Monday, May 7, 2007

Total Pancreatectomy with Auto Islet Cell Transplant

Total Pancreatectomy:
Removal of the entire pancreas is utilized on occasion to treat chronic pancreatitis when other treatments are unsuccessful. This operation has no additional complication rate compared to the Whipple procedure. Removal of all the insulin-producing cells of the entire pancreas may cause a form of diabetes that is difficult to manage. Some hospitals and surgeons offer total pancreatectomy combined with transplantation of the patient's own insulin-producing cells, (Auto Islet Transplantation) in order to keep the patients from becoming diabetic. (TP/ICT)
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Auto Islet Transplantation: Transplantation of the pancreatic cells that produce insulin (islet cells) has been studied for many years, and usually involved transplanting healthy islet cells from a cadaver donor to a diabetic patient. This requires medicines to fight rejection of cells transplanted between different individuals.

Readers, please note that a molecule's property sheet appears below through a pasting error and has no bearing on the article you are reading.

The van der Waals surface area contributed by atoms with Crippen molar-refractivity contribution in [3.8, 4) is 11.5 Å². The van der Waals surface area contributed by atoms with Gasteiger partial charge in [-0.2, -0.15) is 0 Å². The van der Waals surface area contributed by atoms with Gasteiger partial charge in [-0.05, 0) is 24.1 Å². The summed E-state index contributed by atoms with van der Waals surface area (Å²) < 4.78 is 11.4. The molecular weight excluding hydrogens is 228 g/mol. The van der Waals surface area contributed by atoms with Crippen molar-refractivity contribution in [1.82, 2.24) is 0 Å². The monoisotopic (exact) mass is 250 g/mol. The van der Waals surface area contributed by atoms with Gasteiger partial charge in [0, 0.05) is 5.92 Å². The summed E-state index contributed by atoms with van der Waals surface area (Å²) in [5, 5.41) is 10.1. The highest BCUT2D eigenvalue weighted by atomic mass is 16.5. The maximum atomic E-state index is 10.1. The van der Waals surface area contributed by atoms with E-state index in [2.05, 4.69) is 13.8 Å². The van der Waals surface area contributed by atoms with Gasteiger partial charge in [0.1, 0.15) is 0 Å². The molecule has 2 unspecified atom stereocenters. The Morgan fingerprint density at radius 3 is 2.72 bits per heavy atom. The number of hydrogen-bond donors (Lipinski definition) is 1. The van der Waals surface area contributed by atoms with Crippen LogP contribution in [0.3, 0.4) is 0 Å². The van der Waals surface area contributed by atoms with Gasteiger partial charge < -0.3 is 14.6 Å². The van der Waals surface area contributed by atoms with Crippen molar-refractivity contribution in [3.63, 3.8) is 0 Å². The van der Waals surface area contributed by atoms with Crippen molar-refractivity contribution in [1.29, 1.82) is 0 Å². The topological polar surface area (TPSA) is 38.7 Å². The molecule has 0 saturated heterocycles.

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In patients with chronic pancreatitis, it is possible to remove the entire pancreas and to harvest islet cells from the pancreas.Patients can have their own insulin-producing cells transplanted and do not need to worry about rejecting these cells. This has been done with success since 1977, and is a promising new area in the treatment of chronic pancreatitis. In particular, it is useful in patients who have a pancreas that has healthy insulin-producing cells. This could include patients who have familial pancreatitis, pancreas divisum or sphincter of Oddi dysfunction.

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Once the pancreas is removed, it is taken to the lab where the islets are harvested from the patient's own pancreas.
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The islets are then placed into the liver through the Portal Vein.
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